Watch for Alzheimer’s signs during holidays

The holiday season may be a good time to make sure a loved one is not showing any signs of Alzheimer's disease.

The holiday season may be a good time to make sure a loved one is not showing any signs of Alzheimer’s disease.

The holiday season can be an especially important time of year to take a closer look at the physical and cognitive health of family and friends.

Spending time with friends and family members who may not see each other regularly throughout the year provides a great opportunity for a fresh perspective on health and behavior changes, according to the Alzheimer’s Association.

Cognitive changes can occur with age.

However, memory problems that impact daily living are not a part of typical aging.

Recognizing the differences between normal aging and potentially more serious problems can help to identify when it may be time to see a doctor. Individuals may experience one or more of these signs:

• Memory loss that disrupts daily life.

• Challenges in planning or solving problems.

• Difficulty completing familiar tasks at home, at work or at leisure.

• Confusion with time or place.

• Trouble understanding visual images and spatial relationships.

• New problems with words in speaking or writing.

• Misplacing things and losing the ability to retrace steps.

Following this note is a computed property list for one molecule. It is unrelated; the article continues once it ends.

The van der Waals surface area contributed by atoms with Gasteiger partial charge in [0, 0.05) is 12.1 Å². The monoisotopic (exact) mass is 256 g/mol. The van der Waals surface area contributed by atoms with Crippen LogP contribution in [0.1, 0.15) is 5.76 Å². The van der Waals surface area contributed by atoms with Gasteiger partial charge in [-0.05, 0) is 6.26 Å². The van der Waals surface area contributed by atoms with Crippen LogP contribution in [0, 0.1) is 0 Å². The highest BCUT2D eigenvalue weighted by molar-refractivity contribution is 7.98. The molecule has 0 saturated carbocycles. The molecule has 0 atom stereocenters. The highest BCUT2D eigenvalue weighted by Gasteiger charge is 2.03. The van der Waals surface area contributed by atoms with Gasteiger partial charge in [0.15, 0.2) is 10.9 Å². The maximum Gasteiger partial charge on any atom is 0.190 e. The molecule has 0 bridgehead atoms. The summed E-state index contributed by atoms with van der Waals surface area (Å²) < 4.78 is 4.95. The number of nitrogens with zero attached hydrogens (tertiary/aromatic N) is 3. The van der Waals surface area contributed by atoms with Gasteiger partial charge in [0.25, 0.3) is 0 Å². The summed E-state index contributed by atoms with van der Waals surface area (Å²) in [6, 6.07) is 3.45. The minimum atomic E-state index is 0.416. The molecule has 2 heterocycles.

• Decreased or poor judgment.

• Withdrawal from work or social activities.

• Changes in mood and personality.

If you notice any of these signs in yourself, a family member or a friend, visit your doctor. Noticing these signs and seeing your physician may allow for an early diagnosis of Alzheimer’s disease or another dementia. This is an important step in getting appropriate treatment, care and support services.

An early diagnosis also affords more time to plan for the future and participate in care decisions.

Some individuals may decide to sign up for and participate in a clinical study through Alzheimer’s Association TrialMatch — a free, easy-to-use matching service that connects individuals with Alzheimer’s, caregivers, healthy volunteers and physicians with current studies.

Anyone seeking more information, including the warning signs and clinical studies, can contact the Alzheimer’s Association at (800) 272-3900 or

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